The DOJ Antitrust Division’s just-released public comment on net neutrality (available here) has been getting a lot of press. Unfortunately, it appears that the shoddy analysis that Jack Goldsmith saw in the DOJ’s torture memos may also be infecting its approach to net neutrality. I just want to raise three worries apparent on a quick read of the document:
1) Pollyanna Prevails: The DOJ document presumes that a laissez-faire approach has done wonders for US broadband access. But just as visitors from Japan and Europe find our cell phones crippled, so too our internet access is lagging. As the WaPo notes, “In sharp contrast to the Bush administration over the same time period, regulators [in Japan] compelled big phone companies to open up wires to upstart Internet providers”–and saw extraordinary results. But (again, on a quick read), I did not see a single reference in the DOJ document on how other countries handle the policy issues the FCC is facing, except for the Canadian Telus dispute (which it called “irrelevant”).
2) Shunning the Scholars: From a quick text-search of the document’s footnotes, it appears that DOJ fails to reckon with the work of a single one of the following prominent pro-net-neutrality scholars: van Schewick, Economides, Frischmann & Waller, Crawford, or Wu.
van Schewick’s work provides an interesting contrast to many of the citations in the DOJ filing:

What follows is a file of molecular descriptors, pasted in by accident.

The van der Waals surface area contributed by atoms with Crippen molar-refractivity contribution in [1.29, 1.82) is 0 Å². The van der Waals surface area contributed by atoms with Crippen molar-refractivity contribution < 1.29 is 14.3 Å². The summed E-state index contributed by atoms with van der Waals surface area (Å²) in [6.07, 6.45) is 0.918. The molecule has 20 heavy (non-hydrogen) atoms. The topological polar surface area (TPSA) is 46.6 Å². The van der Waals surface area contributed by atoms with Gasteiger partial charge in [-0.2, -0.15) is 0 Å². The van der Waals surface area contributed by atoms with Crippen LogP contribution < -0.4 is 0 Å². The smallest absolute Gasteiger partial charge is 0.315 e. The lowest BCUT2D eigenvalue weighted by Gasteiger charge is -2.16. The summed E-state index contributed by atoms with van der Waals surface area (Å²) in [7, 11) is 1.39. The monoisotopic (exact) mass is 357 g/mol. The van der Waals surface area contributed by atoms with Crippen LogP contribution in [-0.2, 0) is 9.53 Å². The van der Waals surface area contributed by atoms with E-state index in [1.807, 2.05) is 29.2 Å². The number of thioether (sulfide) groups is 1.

Barbara van Schewick [argues that there is a] severe threat of discrimination without network neutrality regulation, and that discrimination will reduce application-level innovation. van Schewick’s work is not funded by any of the special interests involved in this issue — nor is it sponsored by the “independent” think tanks that are funded by the special interests involved in this issue.
Even more surprisingly, the DOJ fails to cite the leading legal academic voice against net neutrality, Christopher Yoo.
3) Errant Economism: Economic analysis has its place, and DOJ does cite several economists who claim that network neutrality rules would “skew investment, delay innovation, and diminish consumer welfare.” Even if I were to cede that very questionable claim, is that the end of the issue? Economic analysis is one tool among many for evaluating the normative desirability of a policy proposal. Would the DOJ think FCC Commissioner Deborah Taylor Tate out of line for being concerned about sex and violence as she helps craft these rules? A narrow focus on economics does not help us achieve what the DOJ itself admits is the clear “public policy objective here. . . .: a thriving and dynamic Internet capable of meeting the demands of consumers for fast and reliable access to a rich variety of content and applications.”